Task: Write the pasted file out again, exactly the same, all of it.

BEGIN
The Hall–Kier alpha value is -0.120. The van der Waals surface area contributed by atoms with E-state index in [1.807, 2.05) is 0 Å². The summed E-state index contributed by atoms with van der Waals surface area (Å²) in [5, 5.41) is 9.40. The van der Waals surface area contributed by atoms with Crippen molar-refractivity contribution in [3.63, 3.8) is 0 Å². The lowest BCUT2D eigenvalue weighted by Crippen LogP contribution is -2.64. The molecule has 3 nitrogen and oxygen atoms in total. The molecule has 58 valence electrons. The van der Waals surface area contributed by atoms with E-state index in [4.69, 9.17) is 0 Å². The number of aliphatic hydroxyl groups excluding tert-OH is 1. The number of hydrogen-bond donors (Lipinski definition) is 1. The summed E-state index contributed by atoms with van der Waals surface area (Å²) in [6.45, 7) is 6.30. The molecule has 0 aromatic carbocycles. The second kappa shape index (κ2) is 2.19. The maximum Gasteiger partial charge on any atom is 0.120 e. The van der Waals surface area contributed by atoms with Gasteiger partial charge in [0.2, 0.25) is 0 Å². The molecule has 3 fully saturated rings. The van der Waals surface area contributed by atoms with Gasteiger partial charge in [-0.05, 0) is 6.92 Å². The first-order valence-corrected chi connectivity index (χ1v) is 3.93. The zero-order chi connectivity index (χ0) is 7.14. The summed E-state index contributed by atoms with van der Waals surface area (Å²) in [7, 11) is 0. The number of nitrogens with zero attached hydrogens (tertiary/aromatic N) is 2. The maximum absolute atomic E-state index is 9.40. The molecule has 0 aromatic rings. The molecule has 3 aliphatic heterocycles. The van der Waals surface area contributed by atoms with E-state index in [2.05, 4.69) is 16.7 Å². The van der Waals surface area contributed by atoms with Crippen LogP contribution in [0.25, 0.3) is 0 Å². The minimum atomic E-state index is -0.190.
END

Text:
The Hall–Kier alpha value is -0.120. The van der Waals surface area contributed by atoms with E-state index in [1.807, 2.05) is 0 Å². The summed E-state index contributed by atoms with van der Waals surface area (Å²) in [5, 5.41) is 9.40. The van der Waals surface area contributed by atoms with Crippen molar-refractivity contribution in [3.63, 3.8) is 0 Å². The lowest BCUT2D eigenvalue weighted by Crippen LogP contribution is -2.64. The molecule has 3 nitrogen and oxygen atoms in total. The molecule has 58 valence electrons. The van der Waals surface area contributed by atoms with E-state index in [4.69, 9.17) is 0 Å². The number of aliphatic hydroxyl groups excluding tert-OH is 1. The number of hydrogen-bond donors (Lipinski definition) is 1. The summed E-state index contributed by atoms with van der Waals surface area (Å²) in [6.45, 7) is 6.30. The molecule has 0 aromatic carbocycles. The second kappa shape index (κ2) is 2.19. The maximum Gasteiger partial charge on any atom is 0.120 e. The van der Waals surface area contributed by atoms with Gasteiger partial charge in [0.2, 0.25) is 0 Å². The molecule has 3 fully saturated rings. The van der Waals surface area contributed by atoms with Gasteiger partial charge in [-0.05, 0) is 6.92 Å². The first-order valence-corrected chi connectivity index (χ1v) is 3.93. The zero-order chi connectivity index (χ0) is 7.14. The summed E-state index contributed by atoms with van der Waals surface area (Å²) in [7, 11) is 0. The number of nitrogens with zero attached hydrogens (tertiary/aromatic N) is 2. The maximum absolute atomic E-state index is 9.40. The molecule has 0 aromatic rings. The molecule has 3 aliphatic heterocycles. The van der Waals surface area contributed by atoms with E-state index in [2.05, 4.69) is 16.7 Å². The van der Waals surface area contributed by atoms with Crippen LogP contribution in [0.25, 0.3) is 0 Å². The minimum atomic E-state index is -0.190.